STEM Around the Globe: USA
The field of STEM is an ever-changing industry that highlights many of the world’s brightest people. In this section of STEM10, we will dive deep into the most innovative leaders on a global scale, focusing on a new country and their selected individual.
The United States of America
Ursula Burns, a New Yorker at heart, is our selected STEM leader from the United States of America. Accomplishing many “firsts,” Burns is an extremely successful business executive known for her role as Chief Executive Officer (CEO) of the corporation's Xerox and VEON. This was not a straightforward path for Burns, who was forced to learn responsibility from the time she was born.
Growing up in Manhattan, Burns lived in a low-income housing area where she was raised by her single mother (1). Burns worked around the community by cleaning, ironing, or anything of the sort to raise enough money for her tuition at a private Catholic school. She went on to major in mechanical engineering, receiving a bachelor’s degree at the Polytechnic Institute of New York University (NYU) and a master’s degree from Columbia University. Burns is the definition of tenacity and has been awarded for her contributions to the STEM community. Her biggest recognition was arguably from former President Barack Obama himself.
“In 2009 U.S. Pres. Barack Obama selected her to help lead the Science, Technology, Engineering, and Mathematics (STEM) Education Coalition, a national alliance of more than 1,000 technological organizations striving to improve student participation and performance in the aforementioned subject areas through legislative advocacy” (1).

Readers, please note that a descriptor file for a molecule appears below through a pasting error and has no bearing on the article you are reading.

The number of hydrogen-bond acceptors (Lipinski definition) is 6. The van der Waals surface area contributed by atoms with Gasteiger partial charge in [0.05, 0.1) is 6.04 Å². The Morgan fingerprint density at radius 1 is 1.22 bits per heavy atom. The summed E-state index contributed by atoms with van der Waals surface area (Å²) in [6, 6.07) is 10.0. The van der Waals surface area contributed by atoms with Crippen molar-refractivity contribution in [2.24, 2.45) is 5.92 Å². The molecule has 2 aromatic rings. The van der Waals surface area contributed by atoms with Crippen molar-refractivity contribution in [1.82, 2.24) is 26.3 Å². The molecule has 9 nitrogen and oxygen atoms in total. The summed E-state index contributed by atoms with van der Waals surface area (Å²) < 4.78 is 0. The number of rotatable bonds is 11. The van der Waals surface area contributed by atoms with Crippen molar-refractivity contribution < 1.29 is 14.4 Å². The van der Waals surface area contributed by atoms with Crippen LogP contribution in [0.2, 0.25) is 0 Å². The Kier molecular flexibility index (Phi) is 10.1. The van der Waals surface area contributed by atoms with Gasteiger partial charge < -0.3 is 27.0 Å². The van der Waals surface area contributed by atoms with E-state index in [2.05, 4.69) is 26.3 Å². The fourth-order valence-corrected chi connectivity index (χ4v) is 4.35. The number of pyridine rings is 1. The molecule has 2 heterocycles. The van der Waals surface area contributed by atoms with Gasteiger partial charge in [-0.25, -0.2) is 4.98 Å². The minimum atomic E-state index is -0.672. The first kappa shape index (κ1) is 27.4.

Burns is one of the most accomplished STEM professionals that the U.S has to offer, being the first Black woman to guide an S&P 500 company (2) and the first female to take over as CEO of a company following another woman (3). Currently, Burns encourages other businesses to improve diversity among their board members, inspiring young minorities in STEM to pursue their biggest career goals.
In an interview with CNN, Burns spoke towards her accomplishment as CEO of an S&P 500 company. She criticized the business industry for not allowing Black individuals to prosper, saying “How many more years do you say to the people who have been excluded: "Just hold on. Give them 10 more years. They'll get there"' (4).
Whether it be her contributions to Xerox and VEON, her prestigious legacy at NYU and Columbia, or her relentless fight for minorities in business, Ursula Burns is a natural-born leader. Her diligence in the field of STEM for the United States of America is an indispensable feat, making it impossible for Burns’ work to go unnoticed.
1. Biography of Ursula Burns. The Wonder Women Project. https://www.thewonderwomenproject.org/pages/biography-of-ursula-burns.
2. Forbes Magazine. Ursula Burns. Forbes. https://www.forbes.com/profile/ursula-burns/.
3. Nolen, J. L. (2020, April 21). Ursula Burns. Encyclopedia Britannica. https://www.britannica.com/biography/Ursula-Burns.
4. Alcorn, C. (2020, June 17). Ursula Burns is tired of corporate America making excuses for not hiring more black executives. CNN. https://www.cnn.com/2020/06/16/business/ursula-burns-on-corporate-diversity/index.html